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Cullen Says Budget Will Provide Economic Tonic

Contributor:
Fuseworks Media
Fuseworks Media

Next week's budget will deliver a mix of mild
tax relief with investment and social spending as a tonic for the
economic chills, Finance Minister Michael Cullen said today.

Dr Cullen said his ninth budget would deliver a "real response" to the economic situation.

He once again down played his tax package, saying large cuts would lead to cuts in services or higher interest rates.

Dr Cullen told the Canterbury Manufacturers Association in a
pre-budget speech that there would be three broad elements in next
Thursday's budget:

* Tax relief that will be fair as it can be to all workers;

* Strong investment in infrastructure, public services and support; and

* A plan for the future to help New Zealand grow when economic conditions improve.

Dr Cullen gave little detail about what to expect on May 22
except to say it would provide a response to the current economic
climate.

He warned that large tax cuts were not possible.

"It is true that tax cuts cannot be huge, not only because a
large tax cuts programme would be irresponsible fiscally, but also
because the budget will make it clear that revenue is down on
forecasts," Dr Cullen said.

"They will be as fair as they can be to all workers."

Dr Cullen said there would not be a cut back in investments or funding in response to weakness in the economy.

Health, education and social services spending would all increase, as would funding for infrastructure.

"This year we will see a large injection in capital spending, to
keep building the public infrastructure our communities need," Dr
Cullen said.

Dr Cullen did mention one specific spending announcement in the speech.

The Canterbury region would get $33.5 million over four years
and indicative spending of $244 million over 10 years to implement
regional transport projects.

Canterbury would be required to fund its share from local
resources or from a regional fuel tax most likely to phased in from
2010.

Dr Cullen said besides "fighting the harsh edges of this economic cycle" the budget would have to look to the future.

Past governments had slashed and burned when the economy took a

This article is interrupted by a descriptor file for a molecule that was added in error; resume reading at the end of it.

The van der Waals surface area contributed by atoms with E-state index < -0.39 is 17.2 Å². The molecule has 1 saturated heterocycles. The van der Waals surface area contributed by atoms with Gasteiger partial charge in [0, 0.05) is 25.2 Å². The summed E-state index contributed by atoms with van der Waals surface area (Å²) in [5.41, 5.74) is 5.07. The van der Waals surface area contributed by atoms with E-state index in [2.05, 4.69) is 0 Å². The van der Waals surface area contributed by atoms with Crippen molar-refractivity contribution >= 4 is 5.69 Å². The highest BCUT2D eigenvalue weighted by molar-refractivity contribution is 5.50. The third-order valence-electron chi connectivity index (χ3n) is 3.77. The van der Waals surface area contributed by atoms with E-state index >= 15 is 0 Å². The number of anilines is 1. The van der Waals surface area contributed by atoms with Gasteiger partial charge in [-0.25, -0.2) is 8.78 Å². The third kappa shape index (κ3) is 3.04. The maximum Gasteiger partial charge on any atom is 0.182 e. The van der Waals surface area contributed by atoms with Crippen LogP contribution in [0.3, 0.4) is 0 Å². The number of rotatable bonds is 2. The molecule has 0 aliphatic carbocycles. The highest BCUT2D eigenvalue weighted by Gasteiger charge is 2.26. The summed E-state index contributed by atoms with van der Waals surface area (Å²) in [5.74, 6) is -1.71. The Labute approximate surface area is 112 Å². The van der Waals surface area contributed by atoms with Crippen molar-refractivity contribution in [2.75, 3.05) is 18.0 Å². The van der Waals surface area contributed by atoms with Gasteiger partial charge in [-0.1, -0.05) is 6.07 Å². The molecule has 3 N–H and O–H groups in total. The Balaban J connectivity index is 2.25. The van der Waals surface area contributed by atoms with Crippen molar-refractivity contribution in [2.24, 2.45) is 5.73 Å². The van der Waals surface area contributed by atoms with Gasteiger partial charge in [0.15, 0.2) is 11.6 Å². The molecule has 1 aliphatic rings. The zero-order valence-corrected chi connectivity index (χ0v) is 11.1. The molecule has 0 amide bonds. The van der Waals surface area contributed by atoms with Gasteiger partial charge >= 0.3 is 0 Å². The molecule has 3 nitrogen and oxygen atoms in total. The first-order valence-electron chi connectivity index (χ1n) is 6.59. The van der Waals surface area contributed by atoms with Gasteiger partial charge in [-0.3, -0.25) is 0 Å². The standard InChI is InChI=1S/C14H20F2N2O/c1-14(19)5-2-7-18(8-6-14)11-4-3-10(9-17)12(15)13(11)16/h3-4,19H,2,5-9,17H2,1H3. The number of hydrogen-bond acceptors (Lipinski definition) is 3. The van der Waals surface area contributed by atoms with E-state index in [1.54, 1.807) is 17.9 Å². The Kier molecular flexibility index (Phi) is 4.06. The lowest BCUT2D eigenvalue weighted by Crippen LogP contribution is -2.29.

downward turn, leaving New Zealand weak to benefit when the economy
improved again.

Dr Cullen said infrastructure spending such as the purchase of
Toll Rail and the broadband package to be announced in the budget
showed the Government was intent on investing for the future.

The budget would also include more money for skills training as well as the previously announced increase in science funding.

Dr Cullen repeatedly said the Government understood that many were feeling the pain from the financial pinch.

Some of these problems, such as oil prices and the international credit crunch, were out of the Government's hands.

"Despite the global nature of our challenges, my Cabinet
colleagues and I have over the past months analysed the situation
thoroughly.

"And in so doing, the Labour-led Government has rejected the
notion that as a nation New Zealand is powerless in the current
climate."

The budget would provide a "real response" to the current
economic situation, this would not involve "gimmicks" such as cutting
GST on essential items.

"It will certainly not be sold as a silver bullet economic
rescue package, because it is not possible to create one," Dr Cullen
said.

Speaking to journalists afterwards, Dr Cullen said people had
to be realistic about what tax cuts were possible and affordable in the
long term.

Dr Cullen pointed out that to many of those with mortgages,
interest rate cuts were more important than tax relief or cost
increases.

He said a 2 percent cut in interest rates was worth $150 or $160 a week for a household with a $400,000 mortgage.

Dr Cullen said he had to keep an eye on the future and
maintaining revenue and he would be announcing a cut in the long term
spending programme.

"It can't be cut much further than we are doing without risking
quite seriously the ability to invest in social services and in other
areas."

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